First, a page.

One simple rule is that a truly deep dark night requires an extraordinary development in life. One outstanding example is Abraham Lincoln. With his early life surrounded by death and loneliness and his adult life weighed down by a war in which thousands of young men died, he was a seriously melancholic man who, in spite of or through his dark night, became an icon of wisdom and leadership. One theory is that he escaped his melancholy in his efforts for his country, but another possibility is that the very darkness of his life—he once said, “If there’s a worse place than hell, I’m in it.”—was the ground out of which his leadership grew.
As a therapist, I have worked with people profoundly sad and discouraged, and I join with them in looking for ways to transform that heavy mood into a weighty life. Contemporary people often don’t take their lives seriously enough. This tendency might be an aspect of the cult of celebrity, where we lose sight of our own importance by making too much of it in others.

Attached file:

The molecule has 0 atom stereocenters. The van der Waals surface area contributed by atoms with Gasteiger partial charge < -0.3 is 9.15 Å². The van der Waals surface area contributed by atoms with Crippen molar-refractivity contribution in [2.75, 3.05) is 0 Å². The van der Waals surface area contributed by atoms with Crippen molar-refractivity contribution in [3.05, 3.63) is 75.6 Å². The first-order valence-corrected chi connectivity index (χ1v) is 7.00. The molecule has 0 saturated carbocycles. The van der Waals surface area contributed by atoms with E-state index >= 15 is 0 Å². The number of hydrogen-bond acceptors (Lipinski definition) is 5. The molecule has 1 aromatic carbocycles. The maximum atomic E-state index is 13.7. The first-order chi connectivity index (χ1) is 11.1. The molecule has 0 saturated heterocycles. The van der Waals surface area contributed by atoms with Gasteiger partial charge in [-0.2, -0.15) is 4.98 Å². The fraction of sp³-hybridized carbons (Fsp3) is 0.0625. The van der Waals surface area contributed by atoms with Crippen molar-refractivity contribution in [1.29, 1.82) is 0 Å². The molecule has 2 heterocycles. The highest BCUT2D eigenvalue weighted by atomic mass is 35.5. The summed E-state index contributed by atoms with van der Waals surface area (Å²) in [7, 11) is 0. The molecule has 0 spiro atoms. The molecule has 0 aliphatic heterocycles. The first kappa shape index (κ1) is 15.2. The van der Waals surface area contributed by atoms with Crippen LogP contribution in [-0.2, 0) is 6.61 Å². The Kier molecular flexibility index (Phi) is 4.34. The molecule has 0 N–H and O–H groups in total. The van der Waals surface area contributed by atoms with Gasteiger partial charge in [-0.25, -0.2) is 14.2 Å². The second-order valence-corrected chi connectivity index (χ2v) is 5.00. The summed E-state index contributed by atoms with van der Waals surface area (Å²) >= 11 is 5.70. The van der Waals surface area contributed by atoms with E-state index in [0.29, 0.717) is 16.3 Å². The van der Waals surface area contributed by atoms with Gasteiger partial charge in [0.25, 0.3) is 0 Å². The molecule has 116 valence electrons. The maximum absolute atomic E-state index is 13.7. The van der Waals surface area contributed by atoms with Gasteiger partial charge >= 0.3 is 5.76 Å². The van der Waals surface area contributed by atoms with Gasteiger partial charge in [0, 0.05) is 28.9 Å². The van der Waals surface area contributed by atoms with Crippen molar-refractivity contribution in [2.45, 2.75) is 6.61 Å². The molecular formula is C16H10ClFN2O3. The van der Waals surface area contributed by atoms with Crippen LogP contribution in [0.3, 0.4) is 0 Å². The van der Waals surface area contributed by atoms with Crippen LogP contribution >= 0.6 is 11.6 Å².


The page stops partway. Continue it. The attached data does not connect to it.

In the archetypal psychotherapy that I practice, we always say: Go with the symptom. I don’t look for quick escapes from the pain or distracting alternatives. I try to imagine how a symptom, like a long-standing dark night, might be re-imagined and even lived out in a way that is not literally depressive. As far back as the Middle Ages at least, dark moods were considered to be the work of Saturn, a spirit symbolized by a planet far out in the solar system. He was cold, lonely, and heavy, but he was also the source of wisdom and artistic genius. Look through history and you will find a great number of creative men and women who have struggled with the Saturnine humor.
This ancient idea that a dark night may be connected with genius and inspiration could help us today as we try to be constructive with a Saturnine disposition, like Lincoln’s, or a period of smoky moodiness. We might imagine it as the root and basis of an engagement with life that could give meaning and purpose. This doesn’t necessarily mean that eventually the dark spirit will go away, but it may have a counterweight—some extraordinary creative activity and involvement in life—that will make it more than bearable and may diminish it.
With our contemporary view of anything that looks like depression, we think: I’ll never be happy, never have a good relationship, never accomplish anything. But with the medieval image of Saturn, we might instead tell ourselves: A dark night is the sign of a high calling. My pain and loneliness will prepare me for my destiny.
Read the full article by Thomas Moore, here.